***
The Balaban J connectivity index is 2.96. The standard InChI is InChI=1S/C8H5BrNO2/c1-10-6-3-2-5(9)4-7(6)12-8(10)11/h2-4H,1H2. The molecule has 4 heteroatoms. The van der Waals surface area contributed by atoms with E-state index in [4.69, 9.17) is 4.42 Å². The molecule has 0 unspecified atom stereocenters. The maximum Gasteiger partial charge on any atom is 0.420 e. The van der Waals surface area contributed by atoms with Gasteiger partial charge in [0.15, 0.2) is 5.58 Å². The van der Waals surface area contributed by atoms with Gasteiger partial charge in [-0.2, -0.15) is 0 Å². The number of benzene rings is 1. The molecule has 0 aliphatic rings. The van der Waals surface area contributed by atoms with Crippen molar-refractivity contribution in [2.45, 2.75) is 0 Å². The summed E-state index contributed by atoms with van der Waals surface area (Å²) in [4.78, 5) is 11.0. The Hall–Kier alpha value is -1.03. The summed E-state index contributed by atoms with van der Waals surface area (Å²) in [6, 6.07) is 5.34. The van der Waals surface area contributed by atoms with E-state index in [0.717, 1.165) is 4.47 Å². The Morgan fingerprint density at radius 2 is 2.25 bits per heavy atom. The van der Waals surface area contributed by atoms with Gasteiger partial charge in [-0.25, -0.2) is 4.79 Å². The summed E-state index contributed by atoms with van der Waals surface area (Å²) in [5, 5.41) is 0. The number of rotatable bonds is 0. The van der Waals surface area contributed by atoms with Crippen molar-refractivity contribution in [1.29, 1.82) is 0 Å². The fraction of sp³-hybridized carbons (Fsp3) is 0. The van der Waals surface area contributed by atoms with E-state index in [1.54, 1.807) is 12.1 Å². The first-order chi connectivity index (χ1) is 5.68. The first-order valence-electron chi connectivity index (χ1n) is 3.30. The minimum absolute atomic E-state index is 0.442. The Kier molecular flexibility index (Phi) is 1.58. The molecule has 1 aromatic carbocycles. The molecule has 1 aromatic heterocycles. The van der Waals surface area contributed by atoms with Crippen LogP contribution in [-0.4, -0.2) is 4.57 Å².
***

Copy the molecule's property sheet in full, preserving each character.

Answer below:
The Balaban J connectivity index is 2.96. The standard InChI is InChI=1S/C8H5BrNO2/c1-10-6-3-2-5(9)4-7(6)12-8(10)11/h2-4H,1H2. The molecule has 4 heteroatoms. The van der Waals surface area contributed by atoms with E-state index in [4.69, 9.17) is 4.42 Å². The molecule has 0 unspecified atom stereocenters. The maximum Gasteiger partial charge on any atom is 0.420 e. The van der Waals surface area contributed by atoms with Gasteiger partial charge in [0.15, 0.2) is 5.58 Å². The van der Waals surface area contributed by atoms with Gasteiger partial charge in [-0.2, -0.15) is 0 Å². The number of benzene rings is 1. The molecule has 0 aliphatic rings. The van der Waals surface area contributed by atoms with Crippen molar-refractivity contribution in [2.45, 2.75) is 0 Å². The summed E-state index contributed by atoms with van der Waals surface area (Å²) in [4.78, 5) is 11.0. The Hall–Kier alpha value is -1.03. The summed E-state index contributed by atoms with van der Waals surface area (Å²) in [6, 6.07) is 5.34. The van der Waals surface area contributed by atoms with E-state index in [0.717, 1.165) is 4.47 Å². The Morgan fingerprint density at radius 2 is 2.25 bits per heavy atom. The van der Waals surface area contributed by atoms with Gasteiger partial charge in [-0.25, -0.2) is 4.79 Å². The summed E-state index contributed by atoms with van der Waals surface area (Å²) in [5, 5.41) is 0. The number of rotatable bonds is 0. The van der Waals surface area contributed by atoms with Crippen molar-refractivity contribution in [1.29, 1.82) is 0 Å². The fraction of sp³-hybridized carbons (Fsp3) is 0. The van der Waals surface area contributed by atoms with E-state index in [1.54, 1.807) is 12.1 Å². The first-order chi connectivity index (χ1) is 5.68. The first-order valence-electron chi connectivity index (χ1n) is 3.30. The minimum absolute atomic E-state index is 0.442. The Kier molecular flexibility index (Phi) is 1.58. The molecule has 1 aromatic carbocycles. The molecule has 1 aromatic heterocycles. The van der Waals surface area contributed by atoms with Crippen LogP contribution in [-0.4, -0.2) is 4.57 Å².